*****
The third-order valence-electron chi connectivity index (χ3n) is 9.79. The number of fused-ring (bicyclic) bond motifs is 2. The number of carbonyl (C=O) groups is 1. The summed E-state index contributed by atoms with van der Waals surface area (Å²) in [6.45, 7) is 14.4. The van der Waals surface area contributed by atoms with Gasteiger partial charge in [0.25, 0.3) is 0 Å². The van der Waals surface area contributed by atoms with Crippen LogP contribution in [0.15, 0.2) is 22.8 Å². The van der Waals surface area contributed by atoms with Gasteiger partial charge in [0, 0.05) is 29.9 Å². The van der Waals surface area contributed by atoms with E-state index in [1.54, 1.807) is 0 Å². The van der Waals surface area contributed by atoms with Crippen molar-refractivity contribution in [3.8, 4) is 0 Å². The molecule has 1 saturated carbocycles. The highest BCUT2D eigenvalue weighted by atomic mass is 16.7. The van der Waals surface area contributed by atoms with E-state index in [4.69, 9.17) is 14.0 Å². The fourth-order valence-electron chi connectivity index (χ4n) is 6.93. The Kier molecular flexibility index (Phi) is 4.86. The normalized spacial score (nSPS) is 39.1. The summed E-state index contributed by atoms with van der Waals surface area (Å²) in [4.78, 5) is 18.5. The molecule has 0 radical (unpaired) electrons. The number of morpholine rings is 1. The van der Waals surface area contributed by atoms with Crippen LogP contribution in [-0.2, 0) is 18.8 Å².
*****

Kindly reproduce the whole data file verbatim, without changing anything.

The third-order valence-electron chi connectivity index (χ3n) is 9.79. The number of fused-ring (bicyclic) bond motifs is 2. The number of carbonyl (C=O) groups is 1. The summed E-state index contributed by atoms with van der Waals surface area (Å²) in [6.45, 7) is 14.4. The van der Waals surface area contributed by atoms with Gasteiger partial charge in [0.25, 0.3) is 0 Å². The van der Waals surface area contributed by atoms with Crippen LogP contribution in [0.15, 0.2) is 22.8 Å². The van der Waals surface area contributed by atoms with Gasteiger partial charge in [0, 0.05) is 29.9 Å². The van der Waals surface area contributed by atoms with E-state index in [1.54, 1.807) is 0 Å². The van der Waals surface area contributed by atoms with Crippen molar-refractivity contribution in [3.8, 4) is 0 Å². The molecule has 1 saturated carbocycles. The highest BCUT2D eigenvalue weighted by atomic mass is 16.7. The van der Waals surface area contributed by atoms with E-state index in [4.69, 9.17) is 14.0 Å². The fourth-order valence-electron chi connectivity index (χ4n) is 6.93. The Kier molecular flexibility index (Phi) is 4.86. The normalized spacial score (nSPS) is 39.1. The summed E-state index contributed by atoms with van der Waals surface area (Å²) in [4.78, 5) is 18.5. The molecule has 0 radical (unpaired) electrons. The number of morpholine rings is 1. The van der Waals surface area contributed by atoms with Crippen LogP contribution in [-0.2, 0) is 18.8 Å².